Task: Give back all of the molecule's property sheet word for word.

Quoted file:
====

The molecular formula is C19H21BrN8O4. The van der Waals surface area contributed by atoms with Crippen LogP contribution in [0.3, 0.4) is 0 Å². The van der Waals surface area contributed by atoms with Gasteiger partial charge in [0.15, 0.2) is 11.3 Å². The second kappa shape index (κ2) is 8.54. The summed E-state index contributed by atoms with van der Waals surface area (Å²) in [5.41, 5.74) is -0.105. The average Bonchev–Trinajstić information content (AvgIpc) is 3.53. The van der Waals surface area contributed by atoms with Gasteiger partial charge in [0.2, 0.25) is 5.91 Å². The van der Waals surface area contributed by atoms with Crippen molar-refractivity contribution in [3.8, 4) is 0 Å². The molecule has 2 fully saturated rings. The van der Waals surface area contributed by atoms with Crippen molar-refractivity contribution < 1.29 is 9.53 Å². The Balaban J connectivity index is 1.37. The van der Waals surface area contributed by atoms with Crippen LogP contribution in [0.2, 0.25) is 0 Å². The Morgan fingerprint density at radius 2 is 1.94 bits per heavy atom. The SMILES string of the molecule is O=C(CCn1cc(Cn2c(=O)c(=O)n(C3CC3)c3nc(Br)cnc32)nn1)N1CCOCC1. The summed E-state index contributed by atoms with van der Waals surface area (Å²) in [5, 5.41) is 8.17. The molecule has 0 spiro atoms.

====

The molecular formula is C19H21BrN8O4. The van der Waals surface area contributed by atoms with Crippen LogP contribution in [0.3, 0.4) is 0 Å². The van der Waals surface area contributed by atoms with Gasteiger partial charge in [0.15, 0.2) is 11.3 Å². The second kappa shape index (κ2) is 8.54. The summed E-state index contributed by atoms with van der Waals surface area (Å²) in [5.41, 5.74) is -0.105. The average Bonchev–Trinajstić information content (AvgIpc) is 3.53. The van der Waals surface area contributed by atoms with Gasteiger partial charge in [0.2, 0.25) is 5.91 Å². The van der Waals surface area contributed by atoms with Crippen molar-refractivity contribution in [3.8, 4) is 0 Å². The molecule has 2 fully saturated rings. The van der Waals surface area contributed by atoms with Crippen molar-refractivity contribution < 1.29 is 9.53 Å². The Balaban J connectivity index is 1.37. The van der Waals surface area contributed by atoms with Crippen LogP contribution in [0.2, 0.25) is 0 Å². The Morgan fingerprint density at radius 2 is 1.94 bits per heavy atom. The SMILES string of the molecule is O=C(CCn1cc(Cn2c(=O)c(=O)n(C3CC3)c3nc(Br)cnc32)nn1)N1CCOCC1. The summed E-state index contributed by atoms with van der Waals surface area (Å²) in [5, 5.41) is 8.17. The molecule has 0 spiro atoms.